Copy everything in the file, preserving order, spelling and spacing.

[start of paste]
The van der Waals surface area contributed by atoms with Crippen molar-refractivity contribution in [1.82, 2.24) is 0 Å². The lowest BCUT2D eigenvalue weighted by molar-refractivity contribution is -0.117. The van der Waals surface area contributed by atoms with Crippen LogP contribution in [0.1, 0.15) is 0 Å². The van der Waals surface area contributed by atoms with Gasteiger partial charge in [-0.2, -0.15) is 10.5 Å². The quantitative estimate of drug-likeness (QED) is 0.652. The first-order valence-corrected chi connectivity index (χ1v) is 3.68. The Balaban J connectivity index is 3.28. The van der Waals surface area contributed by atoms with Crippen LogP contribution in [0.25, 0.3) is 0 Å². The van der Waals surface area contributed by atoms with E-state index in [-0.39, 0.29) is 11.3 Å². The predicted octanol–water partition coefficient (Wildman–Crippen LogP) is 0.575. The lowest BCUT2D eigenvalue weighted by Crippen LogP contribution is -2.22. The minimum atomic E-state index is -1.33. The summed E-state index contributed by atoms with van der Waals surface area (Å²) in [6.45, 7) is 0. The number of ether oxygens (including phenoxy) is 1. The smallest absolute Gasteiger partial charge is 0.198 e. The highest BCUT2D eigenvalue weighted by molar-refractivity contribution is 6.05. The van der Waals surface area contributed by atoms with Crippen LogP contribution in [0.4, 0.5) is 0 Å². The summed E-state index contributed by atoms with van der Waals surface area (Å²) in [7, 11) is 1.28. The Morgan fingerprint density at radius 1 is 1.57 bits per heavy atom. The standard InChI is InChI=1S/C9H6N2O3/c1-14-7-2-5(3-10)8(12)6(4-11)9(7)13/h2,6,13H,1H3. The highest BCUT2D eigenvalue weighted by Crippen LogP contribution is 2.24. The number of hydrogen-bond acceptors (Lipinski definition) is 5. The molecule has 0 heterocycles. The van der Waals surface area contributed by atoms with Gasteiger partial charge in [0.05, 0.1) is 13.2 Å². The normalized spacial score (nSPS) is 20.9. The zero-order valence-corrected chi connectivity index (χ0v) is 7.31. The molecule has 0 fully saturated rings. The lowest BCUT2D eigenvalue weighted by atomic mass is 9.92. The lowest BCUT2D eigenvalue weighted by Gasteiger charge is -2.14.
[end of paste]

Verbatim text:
The van der Waals surface area contributed by atoms with Crippen molar-refractivity contribution in [1.82, 2.24) is 0 Å². The lowest BCUT2D eigenvalue weighted by molar-refractivity contribution is -0.117. The van der Waals surface area contributed by atoms with Crippen LogP contribution in [0.1, 0.15) is 0 Å². The van der Waals surface area contributed by atoms with Gasteiger partial charge in [-0.2, -0.15) is 10.5 Å². The quantitative estimate of drug-likeness (QED) is 0.652. The first-order valence-corrected chi connectivity index (χ1v) is 3.68. The Balaban J connectivity index is 3.28. The van der Waals surface area contributed by atoms with Crippen LogP contribution in [0.25, 0.3) is 0 Å². The van der Waals surface area contributed by atoms with E-state index in [-0.39, 0.29) is 11.3 Å². The predicted octanol–water partition coefficient (Wildman–Crippen LogP) is 0.575. The lowest BCUT2D eigenvalue weighted by Crippen LogP contribution is -2.22. The minimum atomic E-state index is -1.33. The summed E-state index contributed by atoms with van der Waals surface area (Å²) in [6.45, 7) is 0. The number of ether oxygens (including phenoxy) is 1. The smallest absolute Gasteiger partial charge is 0.198 e. The highest BCUT2D eigenvalue weighted by molar-refractivity contribution is 6.05. The van der Waals surface area contributed by atoms with Crippen LogP contribution in [0.4, 0.5) is 0 Å². The summed E-state index contributed by atoms with van der Waals surface area (Å²) in [7, 11) is 1.28. The Morgan fingerprint density at radius 1 is 1.57 bits per heavy atom. The standard InChI is InChI=1S/C9H6N2O3/c1-14-7-2-5(3-10)8(12)6(4-11)9(7)13/h2,6,13H,1H3. The highest BCUT2D eigenvalue weighted by Crippen LogP contribution is 2.24. The number of hydrogen-bond acceptors (Lipinski definition) is 5. The molecule has 0 heterocycles. The van der Waals surface area contributed by atoms with Gasteiger partial charge in [0.05, 0.1) is 13.2 Å². The normalized spacial score (nSPS) is 20.9. The zero-order valence-corrected chi connectivity index (χ0v) is 7.31. The molecule has 0 fully saturated rings. The lowest BCUT2D eigenvalue weighted by atomic mass is 9.92. The lowest BCUT2D eigenvalue weighted by Gasteiger charge is -2.14.